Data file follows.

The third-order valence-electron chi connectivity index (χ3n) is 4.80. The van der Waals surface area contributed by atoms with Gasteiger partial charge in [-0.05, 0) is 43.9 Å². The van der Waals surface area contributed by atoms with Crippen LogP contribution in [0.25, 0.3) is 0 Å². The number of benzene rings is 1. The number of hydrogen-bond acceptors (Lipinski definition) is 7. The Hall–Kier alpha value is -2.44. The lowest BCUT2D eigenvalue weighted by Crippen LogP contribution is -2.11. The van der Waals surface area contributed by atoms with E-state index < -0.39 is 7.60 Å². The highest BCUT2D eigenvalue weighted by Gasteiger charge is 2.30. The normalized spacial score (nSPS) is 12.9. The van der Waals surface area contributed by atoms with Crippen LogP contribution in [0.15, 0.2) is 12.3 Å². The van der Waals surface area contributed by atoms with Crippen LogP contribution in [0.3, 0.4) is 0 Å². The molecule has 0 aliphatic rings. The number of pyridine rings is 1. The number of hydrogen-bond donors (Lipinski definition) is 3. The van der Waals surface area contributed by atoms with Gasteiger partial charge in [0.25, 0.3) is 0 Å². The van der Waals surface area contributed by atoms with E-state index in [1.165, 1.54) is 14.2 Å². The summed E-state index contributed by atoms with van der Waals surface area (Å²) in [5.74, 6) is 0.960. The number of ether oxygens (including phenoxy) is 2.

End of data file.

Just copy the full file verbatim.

The third-order valence-electron chi connectivity index (χ3n) is 4.80. The van der Waals surface area contributed by atoms with Gasteiger partial charge in [-0.05, 0) is 43.9 Å². The van der Waals surface area contributed by atoms with Crippen LogP contribution in [0.25, 0.3) is 0 Å². The number of benzene rings is 1. The number of hydrogen-bond acceptors (Lipinski definition) is 7. The Hall–Kier alpha value is -2.44. The lowest BCUT2D eigenvalue weighted by Crippen LogP contribution is -2.11. The van der Waals surface area contributed by atoms with E-state index < -0.39 is 7.60 Å². The highest BCUT2D eigenvalue weighted by Gasteiger charge is 2.30. The normalized spacial score (nSPS) is 12.9. The van der Waals surface area contributed by atoms with Crippen LogP contribution in [0.15, 0.2) is 12.3 Å². The van der Waals surface area contributed by atoms with Crippen LogP contribution in [0.3, 0.4) is 0 Å². The molecule has 0 aliphatic rings. The number of pyridine rings is 1. The number of hydrogen-bond donors (Lipinski definition) is 3. The van der Waals surface area contributed by atoms with Gasteiger partial charge in [0.25, 0.3) is 0 Å². The van der Waals surface area contributed by atoms with E-state index in [1.165, 1.54) is 14.2 Å². The summed E-state index contributed by atoms with van der Waals surface area (Å²) in [5.74, 6) is 0.960. The number of ether oxygens (including phenoxy) is 2.